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Writing Worth Reading

“I’d Take Tea With Hitler”

Lucy Hughes-Hallett talks about The Pike, her biography of Gabriele D’Annunzio — warmonger, fascist, philanderer — which won this year’s Johnson non-fiction prize. Great attraction of D’Annunzio as a subject was that he formed “a hinge between 19th-century romanticism and 20th-century totalitarianism”. As for his character: “Disapproval is not an interesting response … I’d love to have dinner with him” (1,150 words)

The Man Behind The Dickens Hoax

Conversation with an embittered north London writer called Arnold Harvey, who fooled Dickens scholars and biographers for a decade by confecting a meeting between Dickens and Dostoyevsky in 1862. He also claims credit for fabricating a host of published academic writers, and a Latvian poet called Janis Blodnieks. Oh yes, and he edited the Salisbury Review for a while, after Roger Scruton (2,240 words)

Life On Board A British Nuclear Submarine

“Climbing the ladders between decks exhausts me; I am forever hitting my head on protruding bits of metal; and once in the control room, while leaning against the periscope, I stumble backwards and accidentally press a button”

Why I Am Unfazed By Spot-Fixing In Cricket

“Why have I so far singularly failed to get worked up about the threat to the world’s greatest sport, and its supposed reputation for fair play? The reasons are partly historical, partly philosophical”

Umberto Eco: ‘People Are Tired Of Simple Things. They Want To Be Challenged’

Eco is optimistic, eclectic, as at home discoursing on Peanuts as he is on Proust. And one of those writers who’ll be known for one book. “Sometimes I say I hate The Name of the Rose because the following books maybe were better”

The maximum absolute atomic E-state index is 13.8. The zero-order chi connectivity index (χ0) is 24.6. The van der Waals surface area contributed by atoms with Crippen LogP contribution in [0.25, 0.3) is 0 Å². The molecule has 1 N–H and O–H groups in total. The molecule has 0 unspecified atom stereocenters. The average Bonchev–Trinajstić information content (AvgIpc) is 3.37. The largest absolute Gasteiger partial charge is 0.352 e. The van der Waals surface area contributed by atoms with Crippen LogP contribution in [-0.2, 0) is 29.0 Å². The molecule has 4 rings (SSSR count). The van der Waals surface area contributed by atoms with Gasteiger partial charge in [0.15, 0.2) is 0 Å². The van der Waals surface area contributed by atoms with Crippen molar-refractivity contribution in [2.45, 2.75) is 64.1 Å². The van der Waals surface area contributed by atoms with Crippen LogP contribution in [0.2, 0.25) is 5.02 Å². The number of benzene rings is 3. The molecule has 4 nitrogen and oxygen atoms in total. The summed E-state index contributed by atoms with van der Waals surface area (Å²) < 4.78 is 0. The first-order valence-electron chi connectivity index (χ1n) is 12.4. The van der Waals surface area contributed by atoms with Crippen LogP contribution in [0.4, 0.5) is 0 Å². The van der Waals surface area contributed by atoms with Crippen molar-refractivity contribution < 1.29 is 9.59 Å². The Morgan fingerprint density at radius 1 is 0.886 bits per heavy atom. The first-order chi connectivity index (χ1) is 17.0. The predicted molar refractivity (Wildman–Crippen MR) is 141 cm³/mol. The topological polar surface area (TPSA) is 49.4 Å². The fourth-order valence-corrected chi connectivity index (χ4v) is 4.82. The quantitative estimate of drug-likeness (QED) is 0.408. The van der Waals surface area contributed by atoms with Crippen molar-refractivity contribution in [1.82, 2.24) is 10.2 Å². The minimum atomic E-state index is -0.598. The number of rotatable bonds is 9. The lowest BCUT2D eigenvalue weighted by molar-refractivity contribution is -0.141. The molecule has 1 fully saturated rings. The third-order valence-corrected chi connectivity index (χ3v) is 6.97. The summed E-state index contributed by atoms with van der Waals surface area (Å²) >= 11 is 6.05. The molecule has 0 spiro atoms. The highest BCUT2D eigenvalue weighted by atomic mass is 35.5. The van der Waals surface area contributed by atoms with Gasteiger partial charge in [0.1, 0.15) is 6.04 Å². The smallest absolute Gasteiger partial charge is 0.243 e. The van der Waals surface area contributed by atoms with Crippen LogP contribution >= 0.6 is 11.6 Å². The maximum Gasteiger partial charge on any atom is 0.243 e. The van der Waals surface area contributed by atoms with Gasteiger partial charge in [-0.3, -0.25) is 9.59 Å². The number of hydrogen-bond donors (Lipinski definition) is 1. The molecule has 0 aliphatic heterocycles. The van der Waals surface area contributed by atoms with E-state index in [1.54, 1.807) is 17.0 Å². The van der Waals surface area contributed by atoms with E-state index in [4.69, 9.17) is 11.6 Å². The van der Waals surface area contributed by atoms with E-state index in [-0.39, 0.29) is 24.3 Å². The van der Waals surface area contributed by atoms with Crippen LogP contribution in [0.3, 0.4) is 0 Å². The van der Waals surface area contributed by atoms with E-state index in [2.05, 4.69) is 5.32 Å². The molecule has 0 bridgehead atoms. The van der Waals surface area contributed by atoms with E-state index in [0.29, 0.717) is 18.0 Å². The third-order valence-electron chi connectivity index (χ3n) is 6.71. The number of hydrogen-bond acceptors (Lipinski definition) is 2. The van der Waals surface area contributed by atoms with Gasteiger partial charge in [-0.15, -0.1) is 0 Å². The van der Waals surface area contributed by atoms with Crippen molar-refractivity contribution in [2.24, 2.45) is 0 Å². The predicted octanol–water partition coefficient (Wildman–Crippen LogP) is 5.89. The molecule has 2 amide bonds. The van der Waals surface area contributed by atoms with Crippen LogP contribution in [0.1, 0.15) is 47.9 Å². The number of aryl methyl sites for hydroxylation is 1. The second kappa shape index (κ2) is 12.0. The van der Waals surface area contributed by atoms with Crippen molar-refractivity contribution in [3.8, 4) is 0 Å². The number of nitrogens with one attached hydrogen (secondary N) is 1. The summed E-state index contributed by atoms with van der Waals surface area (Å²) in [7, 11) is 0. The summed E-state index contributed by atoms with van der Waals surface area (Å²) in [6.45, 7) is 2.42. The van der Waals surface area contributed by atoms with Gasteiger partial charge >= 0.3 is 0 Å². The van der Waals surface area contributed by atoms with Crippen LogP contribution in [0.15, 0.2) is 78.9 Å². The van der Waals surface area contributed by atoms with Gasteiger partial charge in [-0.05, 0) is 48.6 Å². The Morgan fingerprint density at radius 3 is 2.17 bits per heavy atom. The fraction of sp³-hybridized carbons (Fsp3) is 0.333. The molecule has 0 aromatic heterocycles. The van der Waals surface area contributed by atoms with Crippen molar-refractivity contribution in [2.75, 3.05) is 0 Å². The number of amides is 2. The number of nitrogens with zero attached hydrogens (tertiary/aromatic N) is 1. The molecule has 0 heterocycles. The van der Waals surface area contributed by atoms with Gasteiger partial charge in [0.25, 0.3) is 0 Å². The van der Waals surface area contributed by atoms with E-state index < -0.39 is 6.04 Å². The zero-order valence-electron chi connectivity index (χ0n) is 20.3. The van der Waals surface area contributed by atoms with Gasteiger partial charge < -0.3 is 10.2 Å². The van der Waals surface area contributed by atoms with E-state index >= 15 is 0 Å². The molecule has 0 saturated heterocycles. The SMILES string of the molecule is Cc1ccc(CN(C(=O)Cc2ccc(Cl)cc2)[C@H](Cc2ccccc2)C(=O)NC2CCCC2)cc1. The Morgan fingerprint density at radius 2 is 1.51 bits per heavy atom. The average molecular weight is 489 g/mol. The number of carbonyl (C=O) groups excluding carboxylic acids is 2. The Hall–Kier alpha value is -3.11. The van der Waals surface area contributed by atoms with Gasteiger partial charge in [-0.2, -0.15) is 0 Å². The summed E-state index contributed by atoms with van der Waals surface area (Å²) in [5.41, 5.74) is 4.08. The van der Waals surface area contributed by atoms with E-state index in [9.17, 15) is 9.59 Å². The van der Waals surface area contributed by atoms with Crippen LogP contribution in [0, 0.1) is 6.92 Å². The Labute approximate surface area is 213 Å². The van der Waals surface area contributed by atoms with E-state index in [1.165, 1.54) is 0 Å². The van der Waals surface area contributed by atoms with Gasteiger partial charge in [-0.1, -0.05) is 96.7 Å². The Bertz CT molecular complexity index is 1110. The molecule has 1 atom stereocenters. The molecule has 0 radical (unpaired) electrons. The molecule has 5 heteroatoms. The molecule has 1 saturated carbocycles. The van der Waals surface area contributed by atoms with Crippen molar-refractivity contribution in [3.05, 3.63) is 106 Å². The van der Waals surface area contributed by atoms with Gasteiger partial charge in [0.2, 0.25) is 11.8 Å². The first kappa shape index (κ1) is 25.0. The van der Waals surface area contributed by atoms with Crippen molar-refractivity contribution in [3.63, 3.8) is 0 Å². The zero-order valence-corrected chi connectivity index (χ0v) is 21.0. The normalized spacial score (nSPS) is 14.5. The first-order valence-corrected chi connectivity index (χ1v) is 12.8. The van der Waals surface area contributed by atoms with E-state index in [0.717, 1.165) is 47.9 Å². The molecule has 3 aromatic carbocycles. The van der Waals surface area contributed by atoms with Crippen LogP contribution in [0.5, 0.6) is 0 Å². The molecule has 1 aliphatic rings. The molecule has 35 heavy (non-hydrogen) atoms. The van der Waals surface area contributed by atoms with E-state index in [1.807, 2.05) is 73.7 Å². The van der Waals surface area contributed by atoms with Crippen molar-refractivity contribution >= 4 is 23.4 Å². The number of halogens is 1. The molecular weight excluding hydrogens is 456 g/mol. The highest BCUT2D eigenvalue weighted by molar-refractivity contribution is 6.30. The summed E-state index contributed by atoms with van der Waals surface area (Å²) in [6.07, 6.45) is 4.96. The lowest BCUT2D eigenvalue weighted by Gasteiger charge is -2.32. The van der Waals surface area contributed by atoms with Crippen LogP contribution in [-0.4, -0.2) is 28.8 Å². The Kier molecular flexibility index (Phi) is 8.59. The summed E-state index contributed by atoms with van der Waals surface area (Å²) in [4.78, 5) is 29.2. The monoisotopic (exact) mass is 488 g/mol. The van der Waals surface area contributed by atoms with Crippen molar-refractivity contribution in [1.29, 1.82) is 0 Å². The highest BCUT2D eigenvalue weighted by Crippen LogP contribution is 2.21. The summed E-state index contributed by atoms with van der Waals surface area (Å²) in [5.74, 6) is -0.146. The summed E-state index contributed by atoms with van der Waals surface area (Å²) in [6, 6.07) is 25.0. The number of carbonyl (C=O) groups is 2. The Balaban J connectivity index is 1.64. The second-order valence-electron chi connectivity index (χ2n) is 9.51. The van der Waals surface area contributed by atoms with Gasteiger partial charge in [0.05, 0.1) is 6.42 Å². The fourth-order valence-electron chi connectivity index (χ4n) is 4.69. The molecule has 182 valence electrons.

Lord Glasman: ‘I’m A Radical Traditionalist’

Aristotle meets Marx. So says Moss of British opposition leader’s “guru”. Unlikely member of House of Lords. Former jazz trumpeter, lives in flat over clothes shop. Wife burst out laughing when told he’d been appointed to the Lords

Fukuyama: ‘Americans Are Not Good At Nation-Building’

Interview with Francis Fukuyama, whose new book explores how liberal democracies are established. In short, how to “get to Denmark”. It’s still the best model. Only viable alternative, China, has legitimacy problems

In Bob We Trust

“Bob Dylan has been omnipresent for the past 50 years, yet we know next to nothing about him. Fat books pour forth, yet he still eludes us, this rolling stone, this balladic thin man. That may be why the love affair endures”

England Find Their Latest Golden Boy

How Alastair Cook made Australia’s bowlers despair. “Australian spectators may feel he has already borne out Bernard Shaw’s view that the English, not being a spiritual people, invented cricket to give them an idea of eternity”

It’s A Them And Us Situation

What will the Ryder Cup do for Newport? Lovely combination of gentle humour, sense of social justice as writer revisits housing estate where he grew up, now overlooked by luxury golfing resort

The Critical Mauling Of Yann Martel

Lovely, light-touch interview with Life of Pi author. Probes gently and effectively on Martel’s poorly received latest novel, which may be doomed for attempting a fictional treatment of the Holocaust

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